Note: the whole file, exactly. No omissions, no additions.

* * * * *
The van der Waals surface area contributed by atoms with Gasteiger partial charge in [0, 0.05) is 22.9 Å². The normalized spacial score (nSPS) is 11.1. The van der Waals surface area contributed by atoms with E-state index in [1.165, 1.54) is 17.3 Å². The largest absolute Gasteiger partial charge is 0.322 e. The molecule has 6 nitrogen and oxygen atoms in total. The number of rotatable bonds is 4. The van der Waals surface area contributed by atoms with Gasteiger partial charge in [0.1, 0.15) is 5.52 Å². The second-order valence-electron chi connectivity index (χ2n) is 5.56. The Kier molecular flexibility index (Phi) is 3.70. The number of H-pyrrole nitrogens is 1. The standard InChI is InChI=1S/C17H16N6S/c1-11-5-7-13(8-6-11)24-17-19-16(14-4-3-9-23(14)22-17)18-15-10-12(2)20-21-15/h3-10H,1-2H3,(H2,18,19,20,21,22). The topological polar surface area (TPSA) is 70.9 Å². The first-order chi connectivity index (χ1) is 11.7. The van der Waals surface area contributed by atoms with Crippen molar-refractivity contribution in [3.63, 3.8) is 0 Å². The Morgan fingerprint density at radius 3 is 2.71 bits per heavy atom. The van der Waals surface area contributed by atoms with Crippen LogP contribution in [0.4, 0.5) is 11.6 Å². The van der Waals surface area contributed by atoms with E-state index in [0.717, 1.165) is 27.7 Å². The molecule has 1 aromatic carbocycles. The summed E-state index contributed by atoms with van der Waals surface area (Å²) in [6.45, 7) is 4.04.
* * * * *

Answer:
The van der Waals surface area contributed by atoms with Gasteiger partial charge in [0, 0.05) is 22.9 Å². The normalized spacial score (nSPS) is 11.1. The van der Waals surface area contributed by atoms with E-state index in [1.165, 1.54) is 17.3 Å². The largest absolute Gasteiger partial charge is 0.322 e. The molecule has 6 nitrogen and oxygen atoms in total. The number of rotatable bonds is 4. The van der Waals surface area contributed by atoms with Gasteiger partial charge in [0.1, 0.15) is 5.52 Å². The second-order valence-electron chi connectivity index (χ2n) is 5.56. The Kier molecular flexibility index (Phi) is 3.70. The number of H-pyrrole nitrogens is 1. The standard InChI is InChI=1S/C17H16N6S/c1-11-5-7-13(8-6-11)24-17-19-16(14-4-3-9-23(14)22-17)18-15-10-12(2)20-21-15/h3-10H,1-2H3,(H2,18,19,20,21,22). The topological polar surface area (TPSA) is 70.9 Å². The first-order chi connectivity index (χ1) is 11.7. The van der Waals surface area contributed by atoms with Crippen molar-refractivity contribution in [3.63, 3.8) is 0 Å². The Morgan fingerprint density at radius 3 is 2.71 bits per heavy atom. The van der Waals surface area contributed by atoms with Crippen LogP contribution in [0.4, 0.5) is 11.6 Å². The van der Waals surface area contributed by atoms with E-state index in [0.717, 1.165) is 27.7 Å². The molecule has 1 aromatic carbocycles. The summed E-state index contributed by atoms with van der Waals surface area (Å²) in [6.45, 7) is 4.04.